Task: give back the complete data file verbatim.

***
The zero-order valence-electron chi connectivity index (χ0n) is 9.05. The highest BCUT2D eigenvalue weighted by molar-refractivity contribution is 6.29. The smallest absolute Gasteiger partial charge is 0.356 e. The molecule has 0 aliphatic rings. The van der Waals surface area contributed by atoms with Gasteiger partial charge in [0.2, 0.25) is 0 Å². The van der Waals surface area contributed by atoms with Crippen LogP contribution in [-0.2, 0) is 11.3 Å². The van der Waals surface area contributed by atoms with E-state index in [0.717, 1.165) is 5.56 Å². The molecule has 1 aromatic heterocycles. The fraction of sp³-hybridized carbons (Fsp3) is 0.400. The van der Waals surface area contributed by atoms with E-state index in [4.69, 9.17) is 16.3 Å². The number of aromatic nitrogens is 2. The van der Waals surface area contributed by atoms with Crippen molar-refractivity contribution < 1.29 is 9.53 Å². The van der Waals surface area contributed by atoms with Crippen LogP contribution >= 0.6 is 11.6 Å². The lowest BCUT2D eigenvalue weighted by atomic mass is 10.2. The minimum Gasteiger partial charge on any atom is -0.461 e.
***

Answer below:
The zero-order valence-electron chi connectivity index (χ0n) is 9.05. The highest BCUT2D eigenvalue weighted by molar-refractivity contribution is 6.29. The smallest absolute Gasteiger partial charge is 0.356 e. The molecule has 0 aliphatic rings. The van der Waals surface area contributed by atoms with Gasteiger partial charge in [0.2, 0.25) is 0 Å². The van der Waals surface area contributed by atoms with Crippen LogP contribution in [-0.2, 0) is 11.3 Å². The van der Waals surface area contributed by atoms with E-state index in [0.717, 1.165) is 5.56 Å². The molecule has 1 aromatic heterocycles. The fraction of sp³-hybridized carbons (Fsp3) is 0.400. The van der Waals surface area contributed by atoms with E-state index in [4.69, 9.17) is 16.3 Å². The number of aromatic nitrogens is 2. The van der Waals surface area contributed by atoms with Crippen molar-refractivity contribution < 1.29 is 9.53 Å². The van der Waals surface area contributed by atoms with Crippen LogP contribution >= 0.6 is 11.6 Å². The lowest BCUT2D eigenvalue weighted by atomic mass is 10.2. The minimum Gasteiger partial charge on any atom is -0.461 e.